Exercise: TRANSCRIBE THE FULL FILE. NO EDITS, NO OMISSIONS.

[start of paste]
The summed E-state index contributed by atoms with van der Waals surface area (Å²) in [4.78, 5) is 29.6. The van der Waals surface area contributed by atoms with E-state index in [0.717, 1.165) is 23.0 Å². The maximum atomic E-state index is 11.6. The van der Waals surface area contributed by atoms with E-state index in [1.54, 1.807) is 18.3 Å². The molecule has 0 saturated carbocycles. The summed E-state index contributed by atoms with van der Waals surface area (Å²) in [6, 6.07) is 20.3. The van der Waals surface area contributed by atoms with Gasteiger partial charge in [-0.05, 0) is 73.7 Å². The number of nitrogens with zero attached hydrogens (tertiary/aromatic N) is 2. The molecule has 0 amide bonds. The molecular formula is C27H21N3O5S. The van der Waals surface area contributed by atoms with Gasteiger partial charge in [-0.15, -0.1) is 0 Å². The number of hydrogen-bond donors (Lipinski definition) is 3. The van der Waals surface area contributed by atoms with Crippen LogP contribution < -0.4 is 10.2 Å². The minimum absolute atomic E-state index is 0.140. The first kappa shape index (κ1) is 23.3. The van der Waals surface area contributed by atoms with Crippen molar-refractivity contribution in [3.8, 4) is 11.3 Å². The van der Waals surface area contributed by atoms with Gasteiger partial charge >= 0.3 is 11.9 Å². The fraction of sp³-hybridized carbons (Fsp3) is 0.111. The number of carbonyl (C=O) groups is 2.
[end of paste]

The summed E-state index contributed by atoms with van der Waals surface area (Å²) in [4.78, 5) is 29.6. The van der Waals surface area contributed by atoms with E-state index in [0.717, 1.165) is 23.0 Å². The maximum atomic E-state index is 11.6. The van der Waals surface area contributed by atoms with E-state index in [1.54, 1.807) is 18.3 Å². The molecule has 0 saturated carbocycles. The summed E-state index contributed by atoms with van der Waals surface area (Å²) in [6, 6.07) is 20.3. The van der Waals surface area contributed by atoms with Gasteiger partial charge in [-0.05, 0) is 73.7 Å². The number of nitrogens with zero attached hydrogens (tertiary/aromatic N) is 2. The molecule has 0 amide bonds. The molecular formula is C27H21N3O5S. The van der Waals surface area contributed by atoms with Gasteiger partial charge in [-0.15, -0.1) is 0 Å². The number of hydrogen-bond donors (Lipinski definition) is 3. The van der Waals surface area contributed by atoms with Crippen LogP contribution < -0.4 is 10.2 Å². The minimum absolute atomic E-state index is 0.140. The first kappa shape index (κ1) is 23.3. The van der Waals surface area contributed by atoms with Crippen molar-refractivity contribution in [3.8, 4) is 11.3 Å². The van der Waals surface area contributed by atoms with Gasteiger partial charge >= 0.3 is 11.9 Å². The fraction of sp³-hybridized carbons (Fsp3) is 0.111. The number of carbonyl (C=O) groups is 2.